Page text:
Picasso’s Portrait of a Girl and a Bull

Scholars have long thought that Picasso’s depictions of bulls are symbols of the Spanish artist himself but their insights, though correct, still remain hunches. Yet, if you know what to look for, confirmation is often at hand. 

Picasso loved using letters in his art and he used them in this 1901 sketch to demonstrate that the bull is a representation of himself. You can see at the top of the head that the lines form an approximate YO, the Spanish for ‘I’.

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Picasso, The Bull (1901)

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A year earlier he had painted a large YO to the left of his face in one of his earliest "self-portraits". Although now called a self-portrait, it is really a fusion of his face with a well-known image of Beethoven and the YO is there to say: "I am Beethoven." Picasso's sense of identification with great masters in any medium, as with bulls and other animals, was intense.

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Picasso, Self-Portrait "Yo" (early 1901)

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Take a closer look at the bull, though. The ‘O’ is formed around the bull’s eye, indicating that the bull’s eye and the artist’s eye are one. By careful placement of the letters, he has added meaning.

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Picasso, Detail and diagram of The Bull

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Picasso often used the word ‘Yo’ to express self-representation. John Richardson reports how he wrote “Yo, el rey” or “I, the king” three times underneath a now lost self-portrait.2  In addition the artist’s interest in the reincarnation of great masters is illustrated in his drawing of an El Greco-like head (left) under which he wrote: “Yo, El Greco.”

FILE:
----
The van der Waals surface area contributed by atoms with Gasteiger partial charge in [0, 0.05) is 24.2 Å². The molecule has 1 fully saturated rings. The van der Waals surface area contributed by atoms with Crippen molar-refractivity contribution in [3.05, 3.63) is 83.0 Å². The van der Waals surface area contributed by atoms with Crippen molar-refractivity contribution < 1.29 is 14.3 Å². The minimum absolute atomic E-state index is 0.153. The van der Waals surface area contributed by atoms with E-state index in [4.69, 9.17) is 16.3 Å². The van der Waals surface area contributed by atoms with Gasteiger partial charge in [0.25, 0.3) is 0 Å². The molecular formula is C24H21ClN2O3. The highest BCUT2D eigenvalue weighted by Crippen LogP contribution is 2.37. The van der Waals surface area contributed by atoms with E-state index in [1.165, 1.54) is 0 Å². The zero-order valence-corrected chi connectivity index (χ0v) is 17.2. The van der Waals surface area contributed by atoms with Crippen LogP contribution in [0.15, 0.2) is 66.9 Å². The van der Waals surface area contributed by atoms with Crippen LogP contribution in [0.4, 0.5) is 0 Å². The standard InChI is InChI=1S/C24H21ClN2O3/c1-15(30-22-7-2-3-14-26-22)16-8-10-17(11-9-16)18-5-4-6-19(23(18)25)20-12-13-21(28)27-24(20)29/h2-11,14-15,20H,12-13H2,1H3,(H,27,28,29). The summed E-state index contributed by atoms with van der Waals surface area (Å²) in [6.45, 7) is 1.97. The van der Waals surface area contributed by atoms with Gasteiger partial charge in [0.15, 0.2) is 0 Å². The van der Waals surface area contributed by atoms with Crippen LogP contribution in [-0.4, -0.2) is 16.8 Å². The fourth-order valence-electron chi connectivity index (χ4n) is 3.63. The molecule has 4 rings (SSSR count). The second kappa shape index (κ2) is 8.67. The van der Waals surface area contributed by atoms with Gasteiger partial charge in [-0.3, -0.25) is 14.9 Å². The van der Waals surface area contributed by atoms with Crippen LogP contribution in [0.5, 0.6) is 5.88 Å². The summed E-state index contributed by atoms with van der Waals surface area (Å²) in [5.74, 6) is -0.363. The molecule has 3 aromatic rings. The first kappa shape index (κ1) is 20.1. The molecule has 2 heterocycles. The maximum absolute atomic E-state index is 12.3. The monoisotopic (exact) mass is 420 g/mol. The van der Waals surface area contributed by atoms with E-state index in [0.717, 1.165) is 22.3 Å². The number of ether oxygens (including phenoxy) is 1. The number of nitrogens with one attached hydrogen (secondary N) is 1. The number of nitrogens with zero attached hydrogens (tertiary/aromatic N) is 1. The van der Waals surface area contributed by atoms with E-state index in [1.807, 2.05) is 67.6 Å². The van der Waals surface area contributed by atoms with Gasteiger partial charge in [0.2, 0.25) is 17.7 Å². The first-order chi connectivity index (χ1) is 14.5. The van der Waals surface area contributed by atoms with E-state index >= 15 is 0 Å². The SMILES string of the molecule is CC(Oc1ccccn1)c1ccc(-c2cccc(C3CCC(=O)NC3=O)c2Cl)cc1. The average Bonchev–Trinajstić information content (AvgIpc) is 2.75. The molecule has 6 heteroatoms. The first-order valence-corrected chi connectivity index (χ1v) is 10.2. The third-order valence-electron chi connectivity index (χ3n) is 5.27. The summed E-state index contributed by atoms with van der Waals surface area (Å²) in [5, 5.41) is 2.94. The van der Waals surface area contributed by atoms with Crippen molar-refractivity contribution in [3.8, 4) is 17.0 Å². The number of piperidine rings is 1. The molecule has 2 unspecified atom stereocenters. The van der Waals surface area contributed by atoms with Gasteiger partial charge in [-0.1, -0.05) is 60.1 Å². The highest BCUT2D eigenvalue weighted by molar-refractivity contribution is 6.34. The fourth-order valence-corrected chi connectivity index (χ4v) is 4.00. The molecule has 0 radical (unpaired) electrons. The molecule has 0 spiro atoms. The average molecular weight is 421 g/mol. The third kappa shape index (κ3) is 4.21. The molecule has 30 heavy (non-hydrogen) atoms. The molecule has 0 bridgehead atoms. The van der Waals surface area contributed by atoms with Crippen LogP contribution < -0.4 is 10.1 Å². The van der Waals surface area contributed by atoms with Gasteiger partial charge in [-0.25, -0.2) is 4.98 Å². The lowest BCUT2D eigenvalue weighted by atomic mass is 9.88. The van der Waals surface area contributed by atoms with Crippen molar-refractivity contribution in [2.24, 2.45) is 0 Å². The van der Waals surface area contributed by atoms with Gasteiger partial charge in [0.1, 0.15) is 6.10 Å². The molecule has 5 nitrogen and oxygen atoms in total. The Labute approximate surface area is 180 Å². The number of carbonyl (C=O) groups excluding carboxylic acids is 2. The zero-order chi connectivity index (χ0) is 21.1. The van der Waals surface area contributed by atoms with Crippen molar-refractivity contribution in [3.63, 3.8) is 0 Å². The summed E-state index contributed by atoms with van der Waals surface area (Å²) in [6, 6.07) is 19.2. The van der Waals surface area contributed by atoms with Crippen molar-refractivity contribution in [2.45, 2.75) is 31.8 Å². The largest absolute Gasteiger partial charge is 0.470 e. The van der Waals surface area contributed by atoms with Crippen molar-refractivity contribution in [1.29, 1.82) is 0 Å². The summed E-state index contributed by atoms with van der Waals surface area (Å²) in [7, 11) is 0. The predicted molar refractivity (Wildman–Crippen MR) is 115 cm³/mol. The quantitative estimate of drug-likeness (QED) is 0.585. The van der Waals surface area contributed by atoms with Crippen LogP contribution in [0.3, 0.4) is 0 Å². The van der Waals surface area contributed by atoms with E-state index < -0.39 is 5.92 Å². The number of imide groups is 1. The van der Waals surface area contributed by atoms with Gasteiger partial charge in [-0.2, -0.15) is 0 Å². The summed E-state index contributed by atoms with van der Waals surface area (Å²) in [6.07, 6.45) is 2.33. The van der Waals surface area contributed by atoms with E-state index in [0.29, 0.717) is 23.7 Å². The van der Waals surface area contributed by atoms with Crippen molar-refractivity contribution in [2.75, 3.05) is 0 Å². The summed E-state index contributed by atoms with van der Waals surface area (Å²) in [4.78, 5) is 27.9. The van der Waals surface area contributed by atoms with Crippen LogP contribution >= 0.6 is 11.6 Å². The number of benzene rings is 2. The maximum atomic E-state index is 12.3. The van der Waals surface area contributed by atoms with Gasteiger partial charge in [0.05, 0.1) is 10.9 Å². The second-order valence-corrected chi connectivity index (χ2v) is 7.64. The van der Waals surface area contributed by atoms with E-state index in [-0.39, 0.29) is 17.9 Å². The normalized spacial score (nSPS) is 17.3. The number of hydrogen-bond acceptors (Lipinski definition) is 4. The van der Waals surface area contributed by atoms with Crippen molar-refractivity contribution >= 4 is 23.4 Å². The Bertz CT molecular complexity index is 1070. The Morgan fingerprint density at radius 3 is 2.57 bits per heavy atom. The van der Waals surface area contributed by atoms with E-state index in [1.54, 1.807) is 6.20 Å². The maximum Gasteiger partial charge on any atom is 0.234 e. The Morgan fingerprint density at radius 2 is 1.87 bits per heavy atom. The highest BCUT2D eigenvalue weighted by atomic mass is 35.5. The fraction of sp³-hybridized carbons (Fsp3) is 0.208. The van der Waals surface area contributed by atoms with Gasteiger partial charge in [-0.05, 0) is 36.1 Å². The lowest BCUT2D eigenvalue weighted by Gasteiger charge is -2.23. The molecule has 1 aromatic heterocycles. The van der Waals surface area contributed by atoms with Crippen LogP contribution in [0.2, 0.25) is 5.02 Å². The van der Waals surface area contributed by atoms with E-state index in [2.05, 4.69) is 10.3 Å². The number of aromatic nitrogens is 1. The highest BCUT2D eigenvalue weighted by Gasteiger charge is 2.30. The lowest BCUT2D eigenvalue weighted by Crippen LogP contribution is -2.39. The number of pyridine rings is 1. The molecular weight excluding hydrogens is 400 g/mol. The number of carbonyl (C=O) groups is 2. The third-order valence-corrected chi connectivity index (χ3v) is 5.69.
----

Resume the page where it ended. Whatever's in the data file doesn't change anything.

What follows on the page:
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Picasso, Detail of Yo, El Greco (c. 1900)

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And no-one has noticed that in 1942 he placed the word ‘Yo” in the eye of a woman’s head intended to illustrate a book of Baroque poems by the Spanish poet, Luis de Góngora. Once again, he used the pupil for the ‘O’. The woman, like the bull, is an alter ego of Picasso.

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Picasso, Portrait of a girl illustrating a book of poems by Luis de Góngora (1942)

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Notes:

1. Picasso in The Metropolitan Museum of Art (New York) 2010, pp.16-17

2. Picasso and Portraiture (New York: Museum of Modern Art) 1996, pp. 118-9

Original Publication Date on EPPH: 06 Sep 2010. © Simon Abrahams. Articles on this site are the copyright of Simon Abrahams. To use copyrighted material in print or other media for purposes beyond 'fair use', you must obtain permission from the copyright owner. Websites may link to this page without permission (please do) but may not reproduce the material on their own site without crediting Simon Abrahams and EPPH.